I get reviews that tell me "waste of time, amateur hour, totally lacking," as well as reviews that say, "the author really involved you, wow it was so vivid, best in the genre I've read," and to three star reviews that don't say much. It is even across the board. I have no clue where I actually stand.
Well, if you have multiple reviews with a broad range, that by itself means you've gotten a lot of readers interested in leaving reviews (something that eludes most indies). It's really hard to draw conclusions from reviews if they are all over the place. Look at a national best seller like George R. R. Martin--his reviews range from "I wish I could give it 6 stars" to "I wish I could give it zero stars."
In your particular case (and without looking at your book), it sounds like you know how to tell a good story. The "amateur hour" comment might however give a person pause, because we indies don't want to come across as rank amateurs--if you're selling your work for money, you're a professional. So ask yourself, did you polish your prose as thoroughly as you could, then get it professionally edited? "Amateur" can mean that the reader was distracted from the story by typos, grammatical errors, sentences that didn't make sense. These sorts of things don't bother some readers at all, but they certainly bother others, so if you think the "amateur" label might apply to the quality of your prose, get an editor and then re-upload the edited manuscript.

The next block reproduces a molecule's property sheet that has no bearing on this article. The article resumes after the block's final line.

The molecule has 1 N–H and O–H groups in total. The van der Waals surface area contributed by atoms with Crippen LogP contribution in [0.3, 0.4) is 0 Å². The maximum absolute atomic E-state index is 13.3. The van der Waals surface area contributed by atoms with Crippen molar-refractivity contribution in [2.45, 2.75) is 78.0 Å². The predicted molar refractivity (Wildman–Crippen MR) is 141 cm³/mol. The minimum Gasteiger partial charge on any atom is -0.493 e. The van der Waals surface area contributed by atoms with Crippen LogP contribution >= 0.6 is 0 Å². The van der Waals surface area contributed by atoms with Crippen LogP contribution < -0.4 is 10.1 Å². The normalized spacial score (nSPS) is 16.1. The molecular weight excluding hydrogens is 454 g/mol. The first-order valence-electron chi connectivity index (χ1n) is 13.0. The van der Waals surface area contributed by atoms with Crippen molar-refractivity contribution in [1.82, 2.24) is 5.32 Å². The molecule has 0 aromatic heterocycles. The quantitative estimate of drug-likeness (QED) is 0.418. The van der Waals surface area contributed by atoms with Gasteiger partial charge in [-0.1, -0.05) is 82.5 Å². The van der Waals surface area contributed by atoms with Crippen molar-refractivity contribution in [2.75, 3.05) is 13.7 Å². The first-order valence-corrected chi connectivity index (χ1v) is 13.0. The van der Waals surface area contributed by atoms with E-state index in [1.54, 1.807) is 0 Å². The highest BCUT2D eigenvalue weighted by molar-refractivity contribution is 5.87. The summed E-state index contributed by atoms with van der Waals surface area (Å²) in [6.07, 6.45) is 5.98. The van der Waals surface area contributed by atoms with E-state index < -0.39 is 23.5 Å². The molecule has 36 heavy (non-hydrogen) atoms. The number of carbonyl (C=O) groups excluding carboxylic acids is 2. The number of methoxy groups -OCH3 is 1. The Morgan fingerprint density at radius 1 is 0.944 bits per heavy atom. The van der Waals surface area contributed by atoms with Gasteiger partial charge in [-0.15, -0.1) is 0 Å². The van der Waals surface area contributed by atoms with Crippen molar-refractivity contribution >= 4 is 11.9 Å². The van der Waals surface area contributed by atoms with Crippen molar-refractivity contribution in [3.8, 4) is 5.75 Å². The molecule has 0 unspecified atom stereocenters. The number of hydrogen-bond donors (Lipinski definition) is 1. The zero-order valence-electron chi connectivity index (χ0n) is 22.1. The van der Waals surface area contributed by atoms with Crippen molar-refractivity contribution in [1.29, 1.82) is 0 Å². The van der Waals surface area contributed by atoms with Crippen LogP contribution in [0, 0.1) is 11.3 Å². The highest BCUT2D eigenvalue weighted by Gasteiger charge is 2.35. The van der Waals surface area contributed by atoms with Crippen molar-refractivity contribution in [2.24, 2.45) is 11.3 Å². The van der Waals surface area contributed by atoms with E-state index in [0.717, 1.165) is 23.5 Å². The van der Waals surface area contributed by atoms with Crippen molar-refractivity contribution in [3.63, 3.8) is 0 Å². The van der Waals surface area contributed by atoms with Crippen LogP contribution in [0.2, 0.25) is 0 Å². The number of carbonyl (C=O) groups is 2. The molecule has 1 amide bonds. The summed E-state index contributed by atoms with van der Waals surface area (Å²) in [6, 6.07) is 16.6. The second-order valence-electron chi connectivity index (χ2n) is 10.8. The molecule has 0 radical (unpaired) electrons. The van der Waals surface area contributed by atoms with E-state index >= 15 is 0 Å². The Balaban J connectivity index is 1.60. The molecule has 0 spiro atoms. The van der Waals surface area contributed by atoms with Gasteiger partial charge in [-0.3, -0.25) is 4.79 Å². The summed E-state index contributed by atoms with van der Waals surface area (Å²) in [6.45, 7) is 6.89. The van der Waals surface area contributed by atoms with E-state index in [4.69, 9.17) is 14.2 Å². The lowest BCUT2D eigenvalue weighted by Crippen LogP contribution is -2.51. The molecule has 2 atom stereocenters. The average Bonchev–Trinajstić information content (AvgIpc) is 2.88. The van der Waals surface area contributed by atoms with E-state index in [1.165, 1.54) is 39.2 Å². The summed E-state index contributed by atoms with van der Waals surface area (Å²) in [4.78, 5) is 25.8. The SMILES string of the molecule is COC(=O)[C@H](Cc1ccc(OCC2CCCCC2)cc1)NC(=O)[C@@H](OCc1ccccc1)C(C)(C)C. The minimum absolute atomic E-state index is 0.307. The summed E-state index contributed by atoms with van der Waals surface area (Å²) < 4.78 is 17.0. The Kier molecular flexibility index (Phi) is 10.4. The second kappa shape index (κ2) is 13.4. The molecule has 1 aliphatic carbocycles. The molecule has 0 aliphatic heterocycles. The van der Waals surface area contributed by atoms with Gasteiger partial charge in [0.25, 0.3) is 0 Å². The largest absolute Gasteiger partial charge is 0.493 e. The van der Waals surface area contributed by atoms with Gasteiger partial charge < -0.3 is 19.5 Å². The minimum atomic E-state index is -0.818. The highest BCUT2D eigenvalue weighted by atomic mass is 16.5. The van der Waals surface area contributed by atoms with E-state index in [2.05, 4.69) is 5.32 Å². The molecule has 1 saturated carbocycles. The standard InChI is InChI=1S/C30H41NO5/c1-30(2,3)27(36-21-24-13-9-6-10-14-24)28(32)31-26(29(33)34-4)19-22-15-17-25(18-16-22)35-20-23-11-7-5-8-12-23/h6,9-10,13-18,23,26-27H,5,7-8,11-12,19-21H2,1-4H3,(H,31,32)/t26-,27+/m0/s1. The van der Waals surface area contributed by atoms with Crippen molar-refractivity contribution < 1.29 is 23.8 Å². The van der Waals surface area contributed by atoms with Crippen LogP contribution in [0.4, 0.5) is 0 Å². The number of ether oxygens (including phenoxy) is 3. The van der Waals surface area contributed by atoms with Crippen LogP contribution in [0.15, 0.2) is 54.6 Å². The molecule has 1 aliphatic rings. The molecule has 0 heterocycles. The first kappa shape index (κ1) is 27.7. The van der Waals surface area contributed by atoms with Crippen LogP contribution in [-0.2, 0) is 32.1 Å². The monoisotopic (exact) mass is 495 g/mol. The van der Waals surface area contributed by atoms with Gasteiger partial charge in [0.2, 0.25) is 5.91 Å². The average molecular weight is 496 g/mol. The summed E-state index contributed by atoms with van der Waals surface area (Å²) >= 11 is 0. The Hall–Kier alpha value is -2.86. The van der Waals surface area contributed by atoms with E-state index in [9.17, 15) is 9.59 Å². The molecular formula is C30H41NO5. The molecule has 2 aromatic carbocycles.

Or alternately the "amateur" comment could just be somebody who'd hoped your book was going to be a thriller (or a romance or fantasy or at any rate something it wasn't) and was grumpy, or just didn't "get" it. Every single person who sells well gets negative reviews. Brush them off if they have nothing to do with your book, take them to heart as an encouragement to improve if they do.
Another thing to consider: Are your good reviews from people you know? Friends, family, or fellow writers?
If any are, they don't count (and some are likely against Amazon's Review guidelines).
Friends, family, and some fellow writers aren't unbiased. The first two are going to want to support and encourage you. The last group aren't generally going to want to be seen as "mean" (plus may ask you to review their book(s) in the future, so want a good one from you).
If they're all from strangers, well, GO YOU! for having created something that moves people to review it either way.